The Iran “Deal” Obama’s Tarnished Legacy?

John Metzlerby John J. Metzler
Weirs Times Contributing Writer

NEW YORK – A rhetorical tsunami followed the signing of the landmark nuclear limitation deal between Iran and six world powers in Vienna. On the one hand President Barack Obama and his tireless Secretary of State John Kerry presented a technically well-crafted plan which would supposedly keep the Iranian nuclear genie in the bottle but not dismantle the actual atomic program. On the other, deep bi-partisan skepticism in Washington greeted the deal with the nervous concern that it will not really stop Tehran’s long-term nuclear capabilities. Now the accord faces a showdown in the U.S. Congress.
Israeli Prime Minister Benjamin Netanyahu bluntly called the deal a “stunning historical mistake.”
Announcing the historic accord between the USA and the Islamic Republic of Iran, President Obama used the word “deal” 29 times! The word deal has a far different nuance and connotation than accord or agreement. Deals are often associated with used cars while accords are better linked with diplomacy. I’m surprised given the linguistic optics, that the State Department would not have opted to use a less edgy term.
But a deal is what we have with Iran’s clerical regime. The suffocating economic and military sanctions slapped on Iran by both the United Nations Security Council and the United States will soon be lifted allowing for a massive jump-start for the moribund Iranian economy. Ending an Iranian asset freeze moreover will release over $140 billion into Tehran’s coffers. This will certainly help both the average Iranian as well as embolden and enrich the rulers.
Iran’s Foreign Minister Mohammad Zarif played a weak hand well, getting a surprisingly good deal for the clerical regime.
Obama stated carefully that the deal was “not built on trust but verification.” Agreed. Yet such verifications are based on outside inspections. Here’s a glaring problem: international inspections of sites inside Iran are not spontaneous but must be scheduled two weeks ahead.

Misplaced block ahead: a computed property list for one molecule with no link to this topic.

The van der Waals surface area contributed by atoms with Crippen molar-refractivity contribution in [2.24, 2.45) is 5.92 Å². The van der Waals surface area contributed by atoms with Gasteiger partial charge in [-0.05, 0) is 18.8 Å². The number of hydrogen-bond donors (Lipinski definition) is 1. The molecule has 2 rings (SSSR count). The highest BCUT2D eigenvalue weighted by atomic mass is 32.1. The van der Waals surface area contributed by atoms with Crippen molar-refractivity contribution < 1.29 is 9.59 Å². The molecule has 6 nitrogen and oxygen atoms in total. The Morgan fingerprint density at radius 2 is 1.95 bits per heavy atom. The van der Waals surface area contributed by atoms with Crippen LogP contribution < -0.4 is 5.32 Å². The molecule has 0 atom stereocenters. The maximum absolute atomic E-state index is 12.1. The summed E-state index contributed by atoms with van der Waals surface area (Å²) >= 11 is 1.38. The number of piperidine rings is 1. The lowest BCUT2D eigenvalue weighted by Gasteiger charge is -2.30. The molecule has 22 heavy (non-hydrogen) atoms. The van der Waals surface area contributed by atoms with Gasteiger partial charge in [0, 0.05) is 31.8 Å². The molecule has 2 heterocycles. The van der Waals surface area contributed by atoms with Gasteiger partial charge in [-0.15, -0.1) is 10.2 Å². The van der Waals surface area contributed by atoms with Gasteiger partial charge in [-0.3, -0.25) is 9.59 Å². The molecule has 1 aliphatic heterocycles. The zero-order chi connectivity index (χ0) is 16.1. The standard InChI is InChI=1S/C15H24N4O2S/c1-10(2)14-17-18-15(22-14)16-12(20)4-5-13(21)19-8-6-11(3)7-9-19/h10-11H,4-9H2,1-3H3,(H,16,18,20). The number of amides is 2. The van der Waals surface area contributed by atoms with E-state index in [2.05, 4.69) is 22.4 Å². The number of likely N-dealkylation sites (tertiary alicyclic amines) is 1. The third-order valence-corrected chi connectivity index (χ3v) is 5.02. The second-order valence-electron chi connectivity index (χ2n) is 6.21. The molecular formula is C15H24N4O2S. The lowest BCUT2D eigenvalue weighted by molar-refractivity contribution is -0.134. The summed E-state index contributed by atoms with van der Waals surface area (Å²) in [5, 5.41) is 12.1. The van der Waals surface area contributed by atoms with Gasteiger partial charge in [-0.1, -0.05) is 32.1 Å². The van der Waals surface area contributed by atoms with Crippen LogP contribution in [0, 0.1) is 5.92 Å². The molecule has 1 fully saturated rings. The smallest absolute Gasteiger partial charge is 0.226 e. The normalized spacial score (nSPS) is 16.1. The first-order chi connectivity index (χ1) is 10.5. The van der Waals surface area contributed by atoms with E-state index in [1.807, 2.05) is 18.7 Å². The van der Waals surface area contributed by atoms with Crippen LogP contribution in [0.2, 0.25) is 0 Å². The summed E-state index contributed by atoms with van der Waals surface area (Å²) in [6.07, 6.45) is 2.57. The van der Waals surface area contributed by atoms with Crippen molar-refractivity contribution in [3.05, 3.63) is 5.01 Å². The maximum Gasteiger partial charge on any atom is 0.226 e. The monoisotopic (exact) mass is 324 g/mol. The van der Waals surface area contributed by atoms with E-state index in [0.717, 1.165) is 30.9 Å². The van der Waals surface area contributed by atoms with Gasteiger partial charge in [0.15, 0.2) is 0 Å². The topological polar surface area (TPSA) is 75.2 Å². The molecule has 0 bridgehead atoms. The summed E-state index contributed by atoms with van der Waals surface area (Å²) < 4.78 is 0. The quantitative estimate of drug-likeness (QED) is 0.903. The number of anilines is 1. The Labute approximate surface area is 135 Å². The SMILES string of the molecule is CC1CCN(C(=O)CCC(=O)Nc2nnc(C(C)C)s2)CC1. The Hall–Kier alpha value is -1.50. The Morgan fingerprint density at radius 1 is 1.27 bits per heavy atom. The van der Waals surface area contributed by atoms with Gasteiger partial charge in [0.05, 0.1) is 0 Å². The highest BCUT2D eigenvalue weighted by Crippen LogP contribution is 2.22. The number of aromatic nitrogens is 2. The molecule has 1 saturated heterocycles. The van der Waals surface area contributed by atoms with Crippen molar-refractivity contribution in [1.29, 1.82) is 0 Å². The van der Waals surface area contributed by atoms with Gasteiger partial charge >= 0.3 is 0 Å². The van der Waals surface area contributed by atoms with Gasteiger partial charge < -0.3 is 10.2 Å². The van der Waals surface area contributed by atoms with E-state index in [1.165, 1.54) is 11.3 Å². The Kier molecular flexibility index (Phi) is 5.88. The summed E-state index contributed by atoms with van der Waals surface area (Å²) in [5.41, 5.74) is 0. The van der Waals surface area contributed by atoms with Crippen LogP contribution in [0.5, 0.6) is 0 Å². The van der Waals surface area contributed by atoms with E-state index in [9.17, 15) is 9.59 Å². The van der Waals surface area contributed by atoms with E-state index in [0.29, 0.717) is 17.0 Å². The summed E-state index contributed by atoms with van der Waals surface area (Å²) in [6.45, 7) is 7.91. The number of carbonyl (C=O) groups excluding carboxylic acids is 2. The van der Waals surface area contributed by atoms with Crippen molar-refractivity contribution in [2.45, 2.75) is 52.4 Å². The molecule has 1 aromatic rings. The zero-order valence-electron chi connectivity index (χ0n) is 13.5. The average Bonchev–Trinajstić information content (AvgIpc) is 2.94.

Echoes of Iraq in the 1990’s when UN arms inspectors played a cat and mouse game with Saddam? Covering that endless exercise in the UN, I recall the maze that world powers faced being blindsided by Baghdad despite having the support of seven Security Council resolutions.
While experts will muse over the accord’s technical parameters, the geopolitical reverberations will be felt throughout the region. Islamic Iran, a key player in fueling a number of conventional conflicts such as Iraq and Yemen as well as supporting the Assad regime in Syria will now have more resources to aid its allies, mostly Shiite Moslems who are opposing the majority Sunnis. We may see a spike in inter-Islamic tensions in the Middle East, as Iran is reinvigorated politically and ideologically.
There’s a deeper concern too. In a belated quest to battle Islamic State of Iraq and the Levant (ISIL), a Sunni Muslim terror movement, the Obama administration has quietly looked to cooperating with Iran’s Shiites as a counterforce. This empowers Iran regionally and threatens trust with Washington’s Arab allies, not to mention Israel.
Sunni Arab state reaction ironically mirrors Israel’s. Shock and deep concern over the long range implications. Arab monarchies such as the Saudis and the Gulf states, not to mention secular Egypt, are decidedly nervous. Turkey has been marginalized.
Importantly the deal was not a bilateral negotiation between the U.S. and Islamic Iran but what was called the P-5 plus Germany meaning the permanent members of the UN Security Council: China, France, Russia, United Kingdom and the United States and Germany.
While those countries want to defuse Tehran’s nuclear weapons capacity, at the same time they wish to revive once cosy commercial links with Iran.
Russia and China want to reopen lucrative trade, and eventual weapons sales with Iran as do the Europeans. French Foreign Minister Laurent Fabuis, who to his credit was particularly tough in negotiations, now is set to visit Iran in the near future. French economic ties with Iran were traditionally strong until sanctions slashed $4.4 billion in trade in 2004 down to $650 million in 2013. French commercial delegations will soon head to Tehran to talk business as will the Germans and British!
Nonetheless, the Islamic Republic of Iran remains one of the world’s most intolerant regimes fostering political and religious repression of its own people.
So will the U.S. Congress support this deeply flawed deal? No matter how Congress votes, many observers view this accord as securing Obama’s “political legacy.” It just might, but not in the way the president wishes. The Iranian mullahs may have the last laugh.

John J. Metzler is a United Nations correspondent covering diplomatic and defense issues. He is the author of Divided Dynamism The Diplomacy of Separated Nations: Germany, Korea, China (2014)